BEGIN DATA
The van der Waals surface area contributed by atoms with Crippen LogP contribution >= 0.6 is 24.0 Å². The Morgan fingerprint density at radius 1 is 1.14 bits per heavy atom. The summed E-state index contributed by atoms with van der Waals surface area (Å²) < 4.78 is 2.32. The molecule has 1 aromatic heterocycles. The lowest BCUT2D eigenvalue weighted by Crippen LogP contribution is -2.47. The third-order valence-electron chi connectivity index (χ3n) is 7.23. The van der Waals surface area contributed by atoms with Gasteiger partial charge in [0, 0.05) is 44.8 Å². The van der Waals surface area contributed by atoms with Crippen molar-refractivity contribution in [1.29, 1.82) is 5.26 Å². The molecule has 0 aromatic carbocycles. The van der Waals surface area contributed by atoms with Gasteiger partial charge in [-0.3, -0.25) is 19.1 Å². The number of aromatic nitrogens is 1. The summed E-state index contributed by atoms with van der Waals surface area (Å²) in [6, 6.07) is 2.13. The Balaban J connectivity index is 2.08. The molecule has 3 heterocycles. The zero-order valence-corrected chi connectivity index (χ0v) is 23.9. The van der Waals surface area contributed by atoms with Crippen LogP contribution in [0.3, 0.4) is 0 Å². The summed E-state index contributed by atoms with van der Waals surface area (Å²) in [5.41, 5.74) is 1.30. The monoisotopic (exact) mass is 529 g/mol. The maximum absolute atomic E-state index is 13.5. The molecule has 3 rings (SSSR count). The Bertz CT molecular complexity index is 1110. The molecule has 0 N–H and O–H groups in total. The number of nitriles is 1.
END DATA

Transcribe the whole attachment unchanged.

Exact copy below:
The van der Waals surface area contributed by atoms with Crippen LogP contribution >= 0.6 is 24.0 Å². The Morgan fingerprint density at radius 1 is 1.14 bits per heavy atom. The summed E-state index contributed by atoms with van der Waals surface area (Å²) < 4.78 is 2.32. The molecule has 1 aromatic heterocycles. The lowest BCUT2D eigenvalue weighted by Crippen LogP contribution is -2.47. The third-order valence-electron chi connectivity index (χ3n) is 7.23. The van der Waals surface area contributed by atoms with Gasteiger partial charge in [0, 0.05) is 44.8 Å². The van der Waals surface area contributed by atoms with Crippen molar-refractivity contribution in [1.29, 1.82) is 5.26 Å². The molecule has 0 aromatic carbocycles. The van der Waals surface area contributed by atoms with Gasteiger partial charge in [-0.3, -0.25) is 19.1 Å². The number of aromatic nitrogens is 1. The summed E-state index contributed by atoms with van der Waals surface area (Å²) in [6, 6.07) is 2.13. The Balaban J connectivity index is 2.08. The molecule has 3 heterocycles. The zero-order valence-corrected chi connectivity index (χ0v) is 23.9. The van der Waals surface area contributed by atoms with Crippen LogP contribution in [0.3, 0.4) is 0 Å². The summed E-state index contributed by atoms with van der Waals surface area (Å²) in [5.41, 5.74) is 1.30. The monoisotopic (exact) mass is 529 g/mol. The maximum absolute atomic E-state index is 13.5. The molecule has 3 rings (SSSR count). The Bertz CT molecular complexity index is 1110. The molecule has 0 N–H and O–H groups in total. The number of nitriles is 1.